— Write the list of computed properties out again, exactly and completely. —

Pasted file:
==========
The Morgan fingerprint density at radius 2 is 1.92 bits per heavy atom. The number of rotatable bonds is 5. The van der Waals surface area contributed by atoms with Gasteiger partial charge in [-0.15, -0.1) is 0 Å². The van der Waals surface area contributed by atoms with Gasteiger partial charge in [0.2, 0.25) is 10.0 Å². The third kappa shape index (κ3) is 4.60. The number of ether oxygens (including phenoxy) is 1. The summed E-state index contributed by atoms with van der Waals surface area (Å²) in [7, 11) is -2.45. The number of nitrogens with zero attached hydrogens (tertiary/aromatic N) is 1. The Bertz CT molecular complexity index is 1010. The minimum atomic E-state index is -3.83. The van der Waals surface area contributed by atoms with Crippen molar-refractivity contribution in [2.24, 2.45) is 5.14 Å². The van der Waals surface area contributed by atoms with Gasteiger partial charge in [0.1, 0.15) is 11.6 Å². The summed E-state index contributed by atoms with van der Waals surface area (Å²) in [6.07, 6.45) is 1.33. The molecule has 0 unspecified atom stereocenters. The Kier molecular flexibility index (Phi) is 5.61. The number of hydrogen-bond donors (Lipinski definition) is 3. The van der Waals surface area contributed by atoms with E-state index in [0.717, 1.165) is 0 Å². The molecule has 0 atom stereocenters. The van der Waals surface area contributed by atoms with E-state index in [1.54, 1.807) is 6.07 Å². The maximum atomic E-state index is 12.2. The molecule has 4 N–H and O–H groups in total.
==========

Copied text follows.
The Morgan fingerprint density at radius 2 is 1.92 bits per heavy atom. The number of rotatable bonds is 5. The van der Waals surface area contributed by atoms with Gasteiger partial charge in [-0.15, -0.1) is 0 Å². The van der Waals surface area contributed by atoms with Gasteiger partial charge in [0.2, 0.25) is 10.0 Å². The third kappa shape index (κ3) is 4.60. The number of ether oxygens (including phenoxy) is 1. The summed E-state index contributed by atoms with van der Waals surface area (Å²) in [7, 11) is -2.45. The number of nitrogens with zero attached hydrogens (tertiary/aromatic N) is 1. The Bertz CT molecular complexity index is 1010. The minimum atomic E-state index is -3.83. The van der Waals surface area contributed by atoms with Crippen molar-refractivity contribution in [2.24, 2.45) is 5.14 Å². The van der Waals surface area contributed by atoms with Gasteiger partial charge in [0.1, 0.15) is 11.6 Å². The summed E-state index contributed by atoms with van der Waals surface area (Å²) in [6.07, 6.45) is 1.33. The molecule has 0 unspecified atom stereocenters. The Kier molecular flexibility index (Phi) is 5.61. The number of hydrogen-bond donors (Lipinski definition) is 3. The van der Waals surface area contributed by atoms with E-state index in [0.717, 1.165) is 0 Å². The molecule has 0 atom stereocenters. The van der Waals surface area contributed by atoms with E-state index in [1.54, 1.807) is 6.07 Å². The maximum atomic E-state index is 12.2. The molecule has 4 N–H and O–H groups in total.